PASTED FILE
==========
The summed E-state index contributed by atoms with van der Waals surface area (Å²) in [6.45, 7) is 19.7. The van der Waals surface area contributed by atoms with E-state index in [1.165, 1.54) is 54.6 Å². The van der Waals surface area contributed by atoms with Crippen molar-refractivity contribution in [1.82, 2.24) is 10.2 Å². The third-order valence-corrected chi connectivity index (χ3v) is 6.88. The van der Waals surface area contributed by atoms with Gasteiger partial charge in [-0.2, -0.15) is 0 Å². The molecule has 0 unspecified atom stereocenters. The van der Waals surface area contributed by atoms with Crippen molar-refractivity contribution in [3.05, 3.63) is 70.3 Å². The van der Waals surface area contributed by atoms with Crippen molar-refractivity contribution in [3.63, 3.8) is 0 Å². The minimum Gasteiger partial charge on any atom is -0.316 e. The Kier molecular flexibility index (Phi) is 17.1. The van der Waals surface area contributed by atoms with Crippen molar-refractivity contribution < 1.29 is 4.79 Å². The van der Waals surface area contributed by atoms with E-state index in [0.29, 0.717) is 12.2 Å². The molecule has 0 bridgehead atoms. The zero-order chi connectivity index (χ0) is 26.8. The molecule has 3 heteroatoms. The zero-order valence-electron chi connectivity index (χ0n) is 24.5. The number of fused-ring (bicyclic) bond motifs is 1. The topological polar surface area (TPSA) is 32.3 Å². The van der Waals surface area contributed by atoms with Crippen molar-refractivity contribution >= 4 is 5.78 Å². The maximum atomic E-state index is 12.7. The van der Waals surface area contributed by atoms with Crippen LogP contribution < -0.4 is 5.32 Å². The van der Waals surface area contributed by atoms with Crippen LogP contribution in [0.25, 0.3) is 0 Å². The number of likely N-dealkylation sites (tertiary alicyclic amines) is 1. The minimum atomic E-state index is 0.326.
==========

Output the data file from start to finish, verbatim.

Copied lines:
The summed E-state index contributed by atoms with van der Waals surface area (Å²) in [6.45, 7) is 19.7. The van der Waals surface area contributed by atoms with E-state index in [1.165, 1.54) is 54.6 Å². The van der Waals surface area contributed by atoms with Crippen molar-refractivity contribution in [1.82, 2.24) is 10.2 Å². The third-order valence-corrected chi connectivity index (χ3v) is 6.88. The van der Waals surface area contributed by atoms with Gasteiger partial charge in [-0.2, -0.15) is 0 Å². The molecule has 0 unspecified atom stereocenters. The van der Waals surface area contributed by atoms with Crippen molar-refractivity contribution in [3.05, 3.63) is 70.3 Å². The van der Waals surface area contributed by atoms with Crippen molar-refractivity contribution in [3.63, 3.8) is 0 Å². The minimum Gasteiger partial charge on any atom is -0.316 e. The Kier molecular flexibility index (Phi) is 17.1. The van der Waals surface area contributed by atoms with Crippen molar-refractivity contribution < 1.29 is 4.79 Å². The van der Waals surface area contributed by atoms with E-state index in [0.29, 0.717) is 12.2 Å². The molecule has 0 bridgehead atoms. The zero-order chi connectivity index (χ0) is 26.8. The molecule has 3 heteroatoms. The zero-order valence-electron chi connectivity index (χ0n) is 24.5. The number of fused-ring (bicyclic) bond motifs is 1. The topological polar surface area (TPSA) is 32.3 Å². The van der Waals surface area contributed by atoms with Crippen molar-refractivity contribution >= 4 is 5.78 Å². The maximum atomic E-state index is 12.7. The van der Waals surface area contributed by atoms with Crippen LogP contribution < -0.4 is 5.32 Å². The van der Waals surface area contributed by atoms with Crippen LogP contribution in [0.25, 0.3) is 0 Å². The number of likely N-dealkylation sites (tertiary alicyclic amines) is 1. The minimum atomic E-state index is 0.326.